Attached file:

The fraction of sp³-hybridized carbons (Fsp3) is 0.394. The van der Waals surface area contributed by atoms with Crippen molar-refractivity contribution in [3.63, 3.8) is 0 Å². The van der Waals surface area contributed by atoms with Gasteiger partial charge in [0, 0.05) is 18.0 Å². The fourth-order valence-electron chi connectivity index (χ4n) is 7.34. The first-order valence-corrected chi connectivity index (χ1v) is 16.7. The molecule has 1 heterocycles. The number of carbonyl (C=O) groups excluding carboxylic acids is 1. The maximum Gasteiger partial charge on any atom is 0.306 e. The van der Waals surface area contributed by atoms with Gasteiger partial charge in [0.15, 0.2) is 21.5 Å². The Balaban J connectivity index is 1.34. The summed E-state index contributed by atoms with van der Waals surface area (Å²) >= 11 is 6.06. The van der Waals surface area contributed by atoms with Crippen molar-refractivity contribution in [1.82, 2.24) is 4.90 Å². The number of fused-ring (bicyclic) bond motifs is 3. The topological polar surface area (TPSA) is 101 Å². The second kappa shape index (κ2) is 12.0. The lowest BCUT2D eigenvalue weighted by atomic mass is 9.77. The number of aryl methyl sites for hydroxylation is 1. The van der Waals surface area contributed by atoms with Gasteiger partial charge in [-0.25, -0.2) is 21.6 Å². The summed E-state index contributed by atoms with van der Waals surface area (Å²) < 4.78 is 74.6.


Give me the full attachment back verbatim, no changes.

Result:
The fraction of sp³-hybridized carbons (Fsp3) is 0.394. The van der Waals surface area contributed by atoms with Crippen molar-refractivity contribution in [3.63, 3.8) is 0 Å². The van der Waals surface area contributed by atoms with Gasteiger partial charge in [0, 0.05) is 18.0 Å². The fourth-order valence-electron chi connectivity index (χ4n) is 7.34. The first-order valence-corrected chi connectivity index (χ1v) is 16.7. The molecule has 1 heterocycles. The number of carbonyl (C=O) groups excluding carboxylic acids is 1. The maximum Gasteiger partial charge on any atom is 0.306 e. The van der Waals surface area contributed by atoms with Gasteiger partial charge in [0.15, 0.2) is 21.5 Å². The Balaban J connectivity index is 1.34. The summed E-state index contributed by atoms with van der Waals surface area (Å²) >= 11 is 6.06. The van der Waals surface area contributed by atoms with Crippen molar-refractivity contribution in [1.82, 2.24) is 4.90 Å². The number of fused-ring (bicyclic) bond motifs is 3. The topological polar surface area (TPSA) is 101 Å². The second kappa shape index (κ2) is 12.0. The lowest BCUT2D eigenvalue weighted by atomic mass is 9.77. The number of aryl methyl sites for hydroxylation is 1. The van der Waals surface area contributed by atoms with Gasteiger partial charge in [-0.25, -0.2) is 21.6 Å². The summed E-state index contributed by atoms with van der Waals surface area (Å²) < 4.78 is 74.6.